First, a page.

The Most Terrible Battles

Thure de Thulstrup’s depiction of the first assault on the Bloody Angle, May 12, 1864.

The Duke of Wellington famously said “nothing except a battle lost can be half so melancholy as a battle won.” Battles are inherently destructive events, and they leave their scars on landscapes, places, and participants long after the engagement ends.

Yet some battles stand out for their extreme ferocity, horror, and destructiveness, and are often referred to as “terrible” – as in Spotsylvania’s Bloody Angle being “the most terrible 24 hours of the Civil War,” in the words of one participant. A French visitor once told me the Bloody Angle reminded him of “a small-scale Verdun.”

What sets these battles apart for their terribleness?

I offer three factors.

First, at least one side is fighting desperately. The motivation may be survival, as the Confederates at the Bloody Angle; escape, as the UN forces in the Chosin-Hungnam Campaign of 1950; or “backs to the wall,” as with the Japanese in Manila and on Okinawa in 1945. These desperate tactics usually spur the other side to respond with great ferocity and destructiveness in an effort to win.

Second, the battle has to be one that breaks into small actions, resulting in a narrowing of focus and placing more reliance on junior officers. This also has the effect of making the battle more intimate for the participants, as instead of sweeping movements in mass it is a battle between smaller groups on both sides. Examples include the hand-to-hand fighting at the Bloody Angle, the lonely hilltop stands around the Chosin Reservoir, the street fighting in Manila, and the “blowtorch and corkscrew” tactics against Japanese caves on Okinawa.

A kamikaze about to strike USS MISSOURI off Okinawa, 1945.

Third, there has to be an unusual element that adds extra horror to the fighting. This can be, but is not always, a product of weather – such as the snows of the Frozen Chosin or the rains of Spotsylvania. It can also include fire, as at the Wilderness in 1864. The presence of civilians, like at Manila or Okinawa in 1945, often adds an additional terrible element as they get caught in the maelstrom. Horror can also come from a new tactic, such as the kamikaze “Floating Chrysanthemum” attacks on the Allied fleet off Okinawa from April to June 1945.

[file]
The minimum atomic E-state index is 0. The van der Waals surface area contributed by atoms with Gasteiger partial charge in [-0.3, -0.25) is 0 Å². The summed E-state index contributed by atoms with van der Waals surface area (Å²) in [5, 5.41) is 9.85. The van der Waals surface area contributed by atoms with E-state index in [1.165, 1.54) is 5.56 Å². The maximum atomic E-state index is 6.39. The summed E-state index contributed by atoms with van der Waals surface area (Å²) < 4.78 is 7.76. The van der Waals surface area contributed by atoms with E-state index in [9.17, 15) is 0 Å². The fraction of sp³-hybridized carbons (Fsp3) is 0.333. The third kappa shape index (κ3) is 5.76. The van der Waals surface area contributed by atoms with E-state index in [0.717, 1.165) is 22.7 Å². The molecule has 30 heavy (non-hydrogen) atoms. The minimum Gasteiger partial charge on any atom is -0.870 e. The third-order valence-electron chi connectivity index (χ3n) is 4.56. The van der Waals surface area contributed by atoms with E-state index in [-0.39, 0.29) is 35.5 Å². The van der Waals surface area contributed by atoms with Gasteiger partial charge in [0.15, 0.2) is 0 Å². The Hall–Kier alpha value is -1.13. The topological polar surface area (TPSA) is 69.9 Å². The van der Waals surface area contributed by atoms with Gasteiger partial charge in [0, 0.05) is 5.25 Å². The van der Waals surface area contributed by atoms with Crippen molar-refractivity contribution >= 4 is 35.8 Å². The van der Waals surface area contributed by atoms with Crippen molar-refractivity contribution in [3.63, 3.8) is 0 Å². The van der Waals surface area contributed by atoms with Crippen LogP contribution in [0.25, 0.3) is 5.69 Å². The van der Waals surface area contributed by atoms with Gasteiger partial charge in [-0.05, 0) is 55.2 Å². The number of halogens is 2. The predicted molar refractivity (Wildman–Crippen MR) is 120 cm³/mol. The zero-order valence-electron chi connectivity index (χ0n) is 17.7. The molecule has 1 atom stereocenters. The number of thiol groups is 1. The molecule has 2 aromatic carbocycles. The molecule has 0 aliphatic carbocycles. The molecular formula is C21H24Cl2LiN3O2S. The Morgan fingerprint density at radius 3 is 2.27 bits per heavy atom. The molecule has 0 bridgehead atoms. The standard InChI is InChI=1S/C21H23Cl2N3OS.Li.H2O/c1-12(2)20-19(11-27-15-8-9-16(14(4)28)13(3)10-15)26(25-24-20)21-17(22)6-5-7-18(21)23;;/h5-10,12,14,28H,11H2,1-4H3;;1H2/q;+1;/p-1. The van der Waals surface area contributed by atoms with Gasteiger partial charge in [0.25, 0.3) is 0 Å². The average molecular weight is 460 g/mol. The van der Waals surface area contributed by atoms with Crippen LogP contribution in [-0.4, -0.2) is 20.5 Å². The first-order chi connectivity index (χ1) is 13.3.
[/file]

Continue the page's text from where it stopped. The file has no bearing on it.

Any two factors will combine to produce a fierce action. All three factors are needed to produce the most terrible results.

The next time you come across a battle known for its extra horror, consider how these factors combined to make it so.

Manila after the battle, 1945.

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1 Response to The Most Terrible Battles

  1. Douglas Pauly says:

    Quite a few examples of what constitutes “terrible battles” per the criteria presented abound. Bastogne comes to mind. The ordeal of Taffy 3 at Leyte Gulf is another one. Hue during the ’68 Tet Offensive was a horror show. What the American military confronted in Fallujah certainly qualifies.

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